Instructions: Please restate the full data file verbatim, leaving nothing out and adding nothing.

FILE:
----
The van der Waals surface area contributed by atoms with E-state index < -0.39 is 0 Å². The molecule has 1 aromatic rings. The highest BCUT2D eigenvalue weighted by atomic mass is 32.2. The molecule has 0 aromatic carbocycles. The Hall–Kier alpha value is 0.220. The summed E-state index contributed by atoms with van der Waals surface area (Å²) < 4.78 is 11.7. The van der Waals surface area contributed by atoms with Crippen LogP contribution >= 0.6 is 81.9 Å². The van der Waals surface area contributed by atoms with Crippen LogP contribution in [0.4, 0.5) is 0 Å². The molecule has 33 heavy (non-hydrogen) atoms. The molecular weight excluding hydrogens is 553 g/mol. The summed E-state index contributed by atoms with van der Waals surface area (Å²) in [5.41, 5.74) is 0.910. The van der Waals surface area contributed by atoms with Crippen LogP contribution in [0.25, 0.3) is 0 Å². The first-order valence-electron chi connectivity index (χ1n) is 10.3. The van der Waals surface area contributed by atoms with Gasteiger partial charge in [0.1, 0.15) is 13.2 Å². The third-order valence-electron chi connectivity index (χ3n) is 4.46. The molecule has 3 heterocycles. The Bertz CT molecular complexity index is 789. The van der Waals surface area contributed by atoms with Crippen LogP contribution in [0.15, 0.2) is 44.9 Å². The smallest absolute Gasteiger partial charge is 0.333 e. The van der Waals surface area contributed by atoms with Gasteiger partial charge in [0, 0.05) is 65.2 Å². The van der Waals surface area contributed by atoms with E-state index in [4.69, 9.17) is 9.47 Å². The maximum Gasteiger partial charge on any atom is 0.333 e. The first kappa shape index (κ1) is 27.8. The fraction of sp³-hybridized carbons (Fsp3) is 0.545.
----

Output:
The van der Waals surface area contributed by atoms with E-state index < -0.39 is 0 Å². The molecule has 1 aromatic rings. The highest BCUT2D eigenvalue weighted by atomic mass is 32.2. The molecule has 0 aromatic carbocycles. The Hall–Kier alpha value is 0.220. The summed E-state index contributed by atoms with van der Waals surface area (Å²) < 4.78 is 11.7. The van der Waals surface area contributed by atoms with Crippen LogP contribution >= 0.6 is 81.9 Å². The van der Waals surface area contributed by atoms with Crippen LogP contribution in [0.4, 0.5) is 0 Å². The molecule has 33 heavy (non-hydrogen) atoms. The molecular weight excluding hydrogens is 553 g/mol. The summed E-state index contributed by atoms with van der Waals surface area (Å²) in [5.41, 5.74) is 0.910. The van der Waals surface area contributed by atoms with Crippen LogP contribution in [0.25, 0.3) is 0 Å². The first-order valence-electron chi connectivity index (χ1n) is 10.3. The van der Waals surface area contributed by atoms with Gasteiger partial charge in [0.1, 0.15) is 13.2 Å². The third-order valence-electron chi connectivity index (χ3n) is 4.46. The molecule has 3 heterocycles. The Bertz CT molecular complexity index is 789. The van der Waals surface area contributed by atoms with Crippen LogP contribution in [0.15, 0.2) is 44.9 Å². The smallest absolute Gasteiger partial charge is 0.333 e. The van der Waals surface area contributed by atoms with Gasteiger partial charge in [0, 0.05) is 65.2 Å². The van der Waals surface area contributed by atoms with E-state index in [4.69, 9.17) is 9.47 Å². The maximum Gasteiger partial charge on any atom is 0.333 e. The first kappa shape index (κ1) is 27.8. The fraction of sp³-hybridized carbons (Fsp3) is 0.545.